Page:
<Infinidad de series no fueran lo que son si no hubiesen tenido banda sonora.
Por esta razón, y por que lo aprecio mucho, creo que este sector del cine se merece el más grande de todos los respetos. Y para eso mi Tema.
Si os gusta este tipo de música espero que os guste mi Tema, y cualquier comentario será bien recibido.>
Da Vinci?s Demons
(Original Television Soundtrack)
(by Bear McMreary)
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Títle: Da Vinci´s DemonsComposer/Compositor: Bear McMrearyTipo De Banda Sonora: ScoreCountry/Pais: USADate/Año: 2013Audio codec/Formato: MP3Quality/Calidad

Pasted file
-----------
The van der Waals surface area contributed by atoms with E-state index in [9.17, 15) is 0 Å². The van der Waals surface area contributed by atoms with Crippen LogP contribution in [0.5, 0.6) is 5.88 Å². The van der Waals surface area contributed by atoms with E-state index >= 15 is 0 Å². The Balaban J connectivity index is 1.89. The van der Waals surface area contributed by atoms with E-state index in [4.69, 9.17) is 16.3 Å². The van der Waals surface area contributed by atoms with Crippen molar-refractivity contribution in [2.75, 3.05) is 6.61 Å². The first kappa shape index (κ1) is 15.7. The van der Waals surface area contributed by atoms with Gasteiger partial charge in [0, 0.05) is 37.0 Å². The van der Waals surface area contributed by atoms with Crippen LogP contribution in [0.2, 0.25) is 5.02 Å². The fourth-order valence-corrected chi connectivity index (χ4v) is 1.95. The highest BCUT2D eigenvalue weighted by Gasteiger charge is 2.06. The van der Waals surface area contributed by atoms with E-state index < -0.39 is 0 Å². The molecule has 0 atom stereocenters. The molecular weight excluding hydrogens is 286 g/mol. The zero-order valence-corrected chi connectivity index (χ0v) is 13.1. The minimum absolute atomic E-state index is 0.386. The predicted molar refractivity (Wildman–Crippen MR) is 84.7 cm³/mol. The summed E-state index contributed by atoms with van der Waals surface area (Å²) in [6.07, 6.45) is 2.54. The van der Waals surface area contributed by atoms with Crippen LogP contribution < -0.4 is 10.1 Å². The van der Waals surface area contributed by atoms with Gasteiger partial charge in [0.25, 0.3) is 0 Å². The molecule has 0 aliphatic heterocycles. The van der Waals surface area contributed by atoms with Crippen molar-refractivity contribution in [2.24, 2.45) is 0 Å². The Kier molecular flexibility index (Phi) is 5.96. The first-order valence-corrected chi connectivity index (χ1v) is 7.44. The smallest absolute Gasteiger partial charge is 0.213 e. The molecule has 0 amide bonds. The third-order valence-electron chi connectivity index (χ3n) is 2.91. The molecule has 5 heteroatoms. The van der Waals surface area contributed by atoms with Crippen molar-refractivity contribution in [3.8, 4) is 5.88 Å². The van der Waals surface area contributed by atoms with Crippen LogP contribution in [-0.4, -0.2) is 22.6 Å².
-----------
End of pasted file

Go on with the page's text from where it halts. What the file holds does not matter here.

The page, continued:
: 320 kbpsN° de Tracks: 26Playtime/Tiempo: 01:30:43Tamaño: 206 MB? ? ? ? ? ? ?? ? ? ? ? ? ?Details
--This month, my sweeping score for ?Da Vinci?s Demons? is finally unleashed upon the world, with the premiere of the series on STARZ in the United States, and the international premieres following this week. Dive right in to my epic score with the Main Title track, which is already available as a digital single from iTunes and Amazon, courtesy of my new label Sparks & Shadows